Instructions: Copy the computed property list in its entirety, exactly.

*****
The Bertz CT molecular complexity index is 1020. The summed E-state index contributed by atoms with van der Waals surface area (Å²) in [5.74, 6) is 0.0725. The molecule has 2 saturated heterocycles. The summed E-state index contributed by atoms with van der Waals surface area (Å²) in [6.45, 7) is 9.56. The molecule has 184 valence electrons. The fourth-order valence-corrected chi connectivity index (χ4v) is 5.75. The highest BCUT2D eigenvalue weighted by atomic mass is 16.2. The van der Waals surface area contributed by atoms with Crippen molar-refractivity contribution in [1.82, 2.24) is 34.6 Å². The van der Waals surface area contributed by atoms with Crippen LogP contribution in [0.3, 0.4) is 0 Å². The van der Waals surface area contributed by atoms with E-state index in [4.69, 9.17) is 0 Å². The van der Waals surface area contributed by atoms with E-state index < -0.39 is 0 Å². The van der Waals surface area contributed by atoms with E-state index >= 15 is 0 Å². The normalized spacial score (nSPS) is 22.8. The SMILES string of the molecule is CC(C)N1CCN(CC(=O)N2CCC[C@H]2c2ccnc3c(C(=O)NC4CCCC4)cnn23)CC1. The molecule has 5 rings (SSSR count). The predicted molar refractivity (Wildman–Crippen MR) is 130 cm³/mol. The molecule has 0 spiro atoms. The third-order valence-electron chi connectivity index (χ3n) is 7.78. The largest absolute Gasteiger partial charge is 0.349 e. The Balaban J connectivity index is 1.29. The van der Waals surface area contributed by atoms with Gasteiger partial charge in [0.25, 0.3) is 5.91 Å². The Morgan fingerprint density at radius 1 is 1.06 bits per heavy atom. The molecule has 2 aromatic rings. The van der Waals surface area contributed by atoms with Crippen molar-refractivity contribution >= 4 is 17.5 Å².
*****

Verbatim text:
The Bertz CT molecular complexity index is 1020. The summed E-state index contributed by atoms with van der Waals surface area (Å²) in [5.74, 6) is 0.0725. The molecule has 2 saturated heterocycles. The summed E-state index contributed by atoms with van der Waals surface area (Å²) in [6.45, 7) is 9.56. The molecule has 184 valence electrons. The fourth-order valence-corrected chi connectivity index (χ4v) is 5.75. The highest BCUT2D eigenvalue weighted by atomic mass is 16.2. The van der Waals surface area contributed by atoms with Crippen molar-refractivity contribution in [1.82, 2.24) is 34.6 Å². The van der Waals surface area contributed by atoms with Crippen LogP contribution in [0.3, 0.4) is 0 Å². The van der Waals surface area contributed by atoms with E-state index in [4.69, 9.17) is 0 Å². The van der Waals surface area contributed by atoms with E-state index < -0.39 is 0 Å². The van der Waals surface area contributed by atoms with E-state index >= 15 is 0 Å². The normalized spacial score (nSPS) is 22.8. The SMILES string of the molecule is CC(C)N1CCN(CC(=O)N2CCC[C@H]2c2ccnc3c(C(=O)NC4CCCC4)cnn23)CC1. The molecule has 5 rings (SSSR count). The predicted molar refractivity (Wildman–Crippen MR) is 130 cm³/mol. The molecule has 0 spiro atoms. The third-order valence-electron chi connectivity index (χ3n) is 7.78. The largest absolute Gasteiger partial charge is 0.349 e. The Balaban J connectivity index is 1.29. The van der Waals surface area contributed by atoms with Gasteiger partial charge in [0.25, 0.3) is 5.91 Å². The Morgan fingerprint density at radius 1 is 1.06 bits per heavy atom. The molecule has 2 aromatic rings. The van der Waals surface area contributed by atoms with Crippen molar-refractivity contribution >= 4 is 17.5 Å².